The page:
New Hampshire, Vermont reach accord on ATV crossings over Connecticut River

By John Koziol
Union Leader Correspondent
July 04. 2017 11:20PM
With Vermont in their rearview mirrors, a group of ATV riders on June 30 cross the Vermont/New Hampshire state line in Stratford on the Town Common Road Bridge over the Connecticut River. (John Koziol/Union Leader Correspondent)

STRATFORD — A group of all-terrain vehicle riders recently took a short but significant trip across the Connecticut River.

Although the distance traveled from the North Stratford Town Common to Debanville’s General Store and Café in Bloomfield, Vt., could be measured in yards, not miles, it nonetheless represented an historic achievement: an agreement between the states of New Hampshire and Vermont that lets riders cross the state line to access businesses.

It is expected that in the future a similar pact will let ATV riders cross from Colebrook into Lemington, Vt., and that eventually riders on Ride the Wild, which boasts 1,000 miles of interconnected trails, will be able to access ATV trails in Vermont.

Stratford resident Clint Hurd, who in his star-spangled, flag bedecked side-by-side ATV led about a dozen other riders in their June 30 foray into Bloomfield, said the pact among the Vermont ATV Sportsman's Association, the NH Trails Bureau, the NH Department of Transportation and the Vermont Agency of Transportation, is “a good thing.”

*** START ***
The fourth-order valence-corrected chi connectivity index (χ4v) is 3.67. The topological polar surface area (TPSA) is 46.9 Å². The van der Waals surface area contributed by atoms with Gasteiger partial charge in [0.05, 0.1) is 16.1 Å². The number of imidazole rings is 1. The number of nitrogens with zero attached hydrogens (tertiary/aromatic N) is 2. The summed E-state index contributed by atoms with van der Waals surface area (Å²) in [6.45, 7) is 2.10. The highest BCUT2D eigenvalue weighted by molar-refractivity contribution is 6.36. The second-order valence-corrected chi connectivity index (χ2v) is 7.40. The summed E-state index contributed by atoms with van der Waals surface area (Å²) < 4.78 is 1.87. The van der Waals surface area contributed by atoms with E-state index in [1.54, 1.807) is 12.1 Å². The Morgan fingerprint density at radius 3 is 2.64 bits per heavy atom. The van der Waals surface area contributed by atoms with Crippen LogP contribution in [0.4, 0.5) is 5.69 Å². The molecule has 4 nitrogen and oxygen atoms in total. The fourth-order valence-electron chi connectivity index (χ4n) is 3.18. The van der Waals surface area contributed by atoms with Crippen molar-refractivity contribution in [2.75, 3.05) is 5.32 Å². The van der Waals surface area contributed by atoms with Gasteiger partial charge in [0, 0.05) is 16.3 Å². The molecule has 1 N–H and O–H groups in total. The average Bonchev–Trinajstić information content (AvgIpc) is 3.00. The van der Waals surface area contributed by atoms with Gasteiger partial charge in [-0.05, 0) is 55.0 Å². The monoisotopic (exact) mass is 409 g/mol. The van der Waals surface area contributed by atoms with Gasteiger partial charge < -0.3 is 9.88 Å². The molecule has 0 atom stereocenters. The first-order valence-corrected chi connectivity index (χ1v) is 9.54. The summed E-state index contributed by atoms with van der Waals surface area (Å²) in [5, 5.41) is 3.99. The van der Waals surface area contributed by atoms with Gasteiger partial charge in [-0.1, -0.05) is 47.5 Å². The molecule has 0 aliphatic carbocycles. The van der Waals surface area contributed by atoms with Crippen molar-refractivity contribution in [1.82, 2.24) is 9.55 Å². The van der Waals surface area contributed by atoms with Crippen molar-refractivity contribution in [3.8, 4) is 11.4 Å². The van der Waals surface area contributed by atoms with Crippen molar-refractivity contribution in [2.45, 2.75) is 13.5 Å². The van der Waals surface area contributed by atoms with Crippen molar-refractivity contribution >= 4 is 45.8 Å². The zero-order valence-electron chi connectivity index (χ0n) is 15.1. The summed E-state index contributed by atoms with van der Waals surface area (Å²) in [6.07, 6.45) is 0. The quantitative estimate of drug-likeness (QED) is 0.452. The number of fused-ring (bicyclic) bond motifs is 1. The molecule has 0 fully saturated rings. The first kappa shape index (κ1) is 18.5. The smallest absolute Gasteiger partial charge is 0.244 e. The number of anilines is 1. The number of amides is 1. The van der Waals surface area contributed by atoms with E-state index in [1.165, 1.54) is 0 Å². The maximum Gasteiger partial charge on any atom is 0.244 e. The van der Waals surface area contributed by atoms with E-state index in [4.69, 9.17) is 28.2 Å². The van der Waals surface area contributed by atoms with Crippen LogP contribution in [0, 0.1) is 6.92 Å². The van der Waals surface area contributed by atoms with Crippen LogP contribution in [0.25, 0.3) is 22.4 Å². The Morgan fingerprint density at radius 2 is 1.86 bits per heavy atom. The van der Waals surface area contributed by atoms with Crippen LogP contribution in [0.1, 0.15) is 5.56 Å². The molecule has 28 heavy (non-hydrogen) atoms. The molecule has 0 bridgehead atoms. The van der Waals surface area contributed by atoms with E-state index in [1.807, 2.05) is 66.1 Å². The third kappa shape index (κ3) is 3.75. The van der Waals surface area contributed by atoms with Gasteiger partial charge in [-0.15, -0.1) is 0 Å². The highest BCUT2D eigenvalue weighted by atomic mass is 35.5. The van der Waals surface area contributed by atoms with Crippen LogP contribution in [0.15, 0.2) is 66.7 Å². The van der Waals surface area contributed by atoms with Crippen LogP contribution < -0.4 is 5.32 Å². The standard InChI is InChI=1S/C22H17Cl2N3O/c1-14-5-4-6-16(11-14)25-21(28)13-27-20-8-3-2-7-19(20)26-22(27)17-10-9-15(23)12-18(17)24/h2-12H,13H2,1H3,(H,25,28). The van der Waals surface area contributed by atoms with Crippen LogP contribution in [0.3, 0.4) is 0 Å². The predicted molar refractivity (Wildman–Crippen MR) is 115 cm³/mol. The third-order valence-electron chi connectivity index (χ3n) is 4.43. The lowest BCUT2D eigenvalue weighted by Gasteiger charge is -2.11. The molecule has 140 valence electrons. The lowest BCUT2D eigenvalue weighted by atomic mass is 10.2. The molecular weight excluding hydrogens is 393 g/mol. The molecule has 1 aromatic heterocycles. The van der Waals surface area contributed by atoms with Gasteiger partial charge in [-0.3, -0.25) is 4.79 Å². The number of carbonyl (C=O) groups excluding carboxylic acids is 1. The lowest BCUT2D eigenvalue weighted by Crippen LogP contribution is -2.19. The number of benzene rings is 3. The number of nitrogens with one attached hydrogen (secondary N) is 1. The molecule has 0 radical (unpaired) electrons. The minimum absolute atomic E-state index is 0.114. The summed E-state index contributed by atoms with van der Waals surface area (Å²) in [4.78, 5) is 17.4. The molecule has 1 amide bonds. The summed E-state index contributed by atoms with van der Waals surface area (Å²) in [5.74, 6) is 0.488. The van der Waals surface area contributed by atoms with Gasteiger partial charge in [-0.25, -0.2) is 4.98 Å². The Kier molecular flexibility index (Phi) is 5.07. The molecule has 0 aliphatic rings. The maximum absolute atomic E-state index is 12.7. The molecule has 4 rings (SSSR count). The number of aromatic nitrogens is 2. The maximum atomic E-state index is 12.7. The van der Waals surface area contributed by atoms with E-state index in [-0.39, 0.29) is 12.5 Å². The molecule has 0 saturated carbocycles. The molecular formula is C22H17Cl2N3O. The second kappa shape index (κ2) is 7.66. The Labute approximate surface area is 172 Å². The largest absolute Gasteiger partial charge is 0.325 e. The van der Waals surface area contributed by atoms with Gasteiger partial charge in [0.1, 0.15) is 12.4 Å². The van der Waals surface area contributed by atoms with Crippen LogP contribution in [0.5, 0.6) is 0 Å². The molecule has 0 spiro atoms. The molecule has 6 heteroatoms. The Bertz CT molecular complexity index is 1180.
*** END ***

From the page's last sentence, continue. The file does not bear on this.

Prior to the agreement, Hurd said it was illegal for ATV riders to operate on the bridge that connects Bloomfield and North Stratford.

Harry Brown, who many in the North Country consider to be the father of Ride The Wild, hailed the crossing of the Connecticut as “an awesome occasion.”

Brown added that the credit belongs to Ted Burns, who is the trail administrator of the North Country ATV club and to Danny Hale, the head of the Vermont ATV Sportsman's Association.

Phil Scott, Vermont’s governor, also received praise from Brown for being “extremely receptive to tourism” and appreciating the economic boom that could come to Vermont.

“The real great thing is that the two states are starting to work together,” Brown summed up.


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